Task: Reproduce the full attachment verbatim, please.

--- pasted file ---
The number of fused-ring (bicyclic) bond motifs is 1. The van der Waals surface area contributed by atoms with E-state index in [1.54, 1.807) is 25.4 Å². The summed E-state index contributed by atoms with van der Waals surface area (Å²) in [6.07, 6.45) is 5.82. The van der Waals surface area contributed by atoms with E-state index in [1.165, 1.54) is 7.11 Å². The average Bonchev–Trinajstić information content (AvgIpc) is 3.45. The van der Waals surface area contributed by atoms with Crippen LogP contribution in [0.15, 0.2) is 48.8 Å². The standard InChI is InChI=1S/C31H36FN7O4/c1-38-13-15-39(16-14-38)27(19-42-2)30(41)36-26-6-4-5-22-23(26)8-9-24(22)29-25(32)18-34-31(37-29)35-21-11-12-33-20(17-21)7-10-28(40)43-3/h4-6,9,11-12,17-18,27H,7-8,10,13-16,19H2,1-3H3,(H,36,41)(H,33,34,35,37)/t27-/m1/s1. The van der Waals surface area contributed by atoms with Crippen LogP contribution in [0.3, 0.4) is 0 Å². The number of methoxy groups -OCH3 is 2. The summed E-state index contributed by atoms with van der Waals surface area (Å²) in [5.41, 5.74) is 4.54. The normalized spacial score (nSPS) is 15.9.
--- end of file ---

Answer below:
The number of fused-ring (bicyclic) bond motifs is 1. The van der Waals surface area contributed by atoms with E-state index in [1.54, 1.807) is 25.4 Å². The summed E-state index contributed by atoms with van der Waals surface area (Å²) in [6.07, 6.45) is 5.82. The van der Waals surface area contributed by atoms with E-state index in [1.165, 1.54) is 7.11 Å². The average Bonchev–Trinajstić information content (AvgIpc) is 3.45. The van der Waals surface area contributed by atoms with Crippen LogP contribution in [0.15, 0.2) is 48.8 Å². The standard InChI is InChI=1S/C31H36FN7O4/c1-38-13-15-39(16-14-38)27(19-42-2)30(41)36-26-6-4-5-22-23(26)8-9-24(22)29-25(32)18-34-31(37-29)35-21-11-12-33-20(17-21)7-10-28(40)43-3/h4-6,9,11-12,17-18,27H,7-8,10,13-16,19H2,1-3H3,(H,36,41)(H,33,34,35,37)/t27-/m1/s1. The van der Waals surface area contributed by atoms with Crippen LogP contribution in [0.3, 0.4) is 0 Å². The number of methoxy groups -OCH3 is 2. The summed E-state index contributed by atoms with van der Waals surface area (Å²) in [5.41, 5.74) is 4.54. The normalized spacial score (nSPS) is 15.9.